The plan was proposed by Chancellor Angela Merkel to Greek President Karolos Papoulias on Friday – however the federal government denies it.”

Why does the German government keeps denying the euro-referendum proposal? Because this would show that the leader of a sovereign state made a blatant intervention to the politics of another souvereign state. A huge and unacceptable diplomatic mistake.

Blame Papoulias for making it public? What should a president with limited duties do with such a proposal, especially when the country is ruled by an interim government, do other than forward it to those in charge – the leaders of the political parties?

Nevertheless, Greeks reacted very angry. Read more on the issue HERE

PS I wonder whether Merkel would fire her advisers….

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14 comments

  1. Btw, apart from the stupid controvery if Merkel relayed a proposal, proposed somehting herself, or ordered Papoulias around(which is what the Greeks distortedly made of the phone call), let’s not ignore that the important information in this story is that everybody is fed up with Greece, even the other struggling nations, and want them to leave. No support for any shenanigans anymore, if Greece can’t or won’t play by the rules, they have to revert to their own currency to fund their own course. There’s no leeway for any negotiations whatever, quite to the contrary, the others are only waiting for a good excuse to pull the ejection seat trigger for Hellas.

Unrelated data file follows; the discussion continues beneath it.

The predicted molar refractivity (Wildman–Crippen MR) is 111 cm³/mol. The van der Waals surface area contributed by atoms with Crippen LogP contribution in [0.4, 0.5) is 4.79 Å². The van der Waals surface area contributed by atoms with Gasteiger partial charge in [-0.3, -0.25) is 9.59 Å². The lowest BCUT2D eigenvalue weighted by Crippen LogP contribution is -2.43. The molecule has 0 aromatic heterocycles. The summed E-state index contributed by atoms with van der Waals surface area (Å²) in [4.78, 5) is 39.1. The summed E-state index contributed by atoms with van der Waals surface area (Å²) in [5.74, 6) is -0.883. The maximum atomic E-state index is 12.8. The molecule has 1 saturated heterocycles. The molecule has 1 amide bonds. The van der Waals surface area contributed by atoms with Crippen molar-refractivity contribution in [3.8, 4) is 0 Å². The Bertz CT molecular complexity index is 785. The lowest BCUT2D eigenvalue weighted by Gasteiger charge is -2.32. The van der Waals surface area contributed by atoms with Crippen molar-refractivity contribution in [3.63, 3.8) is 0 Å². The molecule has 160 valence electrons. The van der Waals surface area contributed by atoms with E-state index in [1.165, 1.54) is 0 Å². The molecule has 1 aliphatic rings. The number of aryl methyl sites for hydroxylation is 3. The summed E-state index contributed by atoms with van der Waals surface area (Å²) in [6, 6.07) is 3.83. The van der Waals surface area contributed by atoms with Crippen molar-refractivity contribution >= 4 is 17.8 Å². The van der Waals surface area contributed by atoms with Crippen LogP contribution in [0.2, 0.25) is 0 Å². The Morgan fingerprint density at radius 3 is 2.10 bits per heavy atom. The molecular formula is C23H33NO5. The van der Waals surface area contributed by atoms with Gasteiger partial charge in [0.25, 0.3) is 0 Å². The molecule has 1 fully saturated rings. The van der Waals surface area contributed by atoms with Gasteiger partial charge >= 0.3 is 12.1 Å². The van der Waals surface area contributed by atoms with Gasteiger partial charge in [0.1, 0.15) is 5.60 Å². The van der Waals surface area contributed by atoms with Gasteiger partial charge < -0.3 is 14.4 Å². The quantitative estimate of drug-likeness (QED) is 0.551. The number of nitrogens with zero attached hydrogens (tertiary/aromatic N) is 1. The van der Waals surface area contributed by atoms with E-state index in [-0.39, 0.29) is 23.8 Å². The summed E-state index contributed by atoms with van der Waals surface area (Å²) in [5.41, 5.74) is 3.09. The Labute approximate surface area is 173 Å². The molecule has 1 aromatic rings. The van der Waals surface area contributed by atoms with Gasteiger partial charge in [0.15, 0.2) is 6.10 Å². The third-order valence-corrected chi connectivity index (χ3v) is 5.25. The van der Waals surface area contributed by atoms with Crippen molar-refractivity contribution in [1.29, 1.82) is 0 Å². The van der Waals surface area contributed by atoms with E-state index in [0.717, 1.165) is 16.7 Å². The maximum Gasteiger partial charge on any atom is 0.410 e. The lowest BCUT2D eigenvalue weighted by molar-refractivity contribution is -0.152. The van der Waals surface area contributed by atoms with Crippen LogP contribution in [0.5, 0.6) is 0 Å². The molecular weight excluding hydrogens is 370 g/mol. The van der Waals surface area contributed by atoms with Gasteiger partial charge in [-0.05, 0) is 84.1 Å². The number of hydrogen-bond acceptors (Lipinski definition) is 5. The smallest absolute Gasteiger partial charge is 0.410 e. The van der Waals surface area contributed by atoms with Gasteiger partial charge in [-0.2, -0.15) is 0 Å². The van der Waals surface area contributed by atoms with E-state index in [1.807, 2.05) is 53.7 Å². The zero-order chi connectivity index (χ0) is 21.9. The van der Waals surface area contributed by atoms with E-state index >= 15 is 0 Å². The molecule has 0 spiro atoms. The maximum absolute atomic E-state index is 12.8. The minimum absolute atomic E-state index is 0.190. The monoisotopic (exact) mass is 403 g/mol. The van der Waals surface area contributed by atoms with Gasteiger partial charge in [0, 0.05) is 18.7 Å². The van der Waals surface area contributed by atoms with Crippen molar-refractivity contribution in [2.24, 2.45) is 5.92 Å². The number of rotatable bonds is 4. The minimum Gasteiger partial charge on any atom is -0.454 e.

2. Another example of the importance of paying attention to the details – a statement by the G8 leaders: “we affirm our interest in Greece remaining in the Eurozone while respecting its commitments”.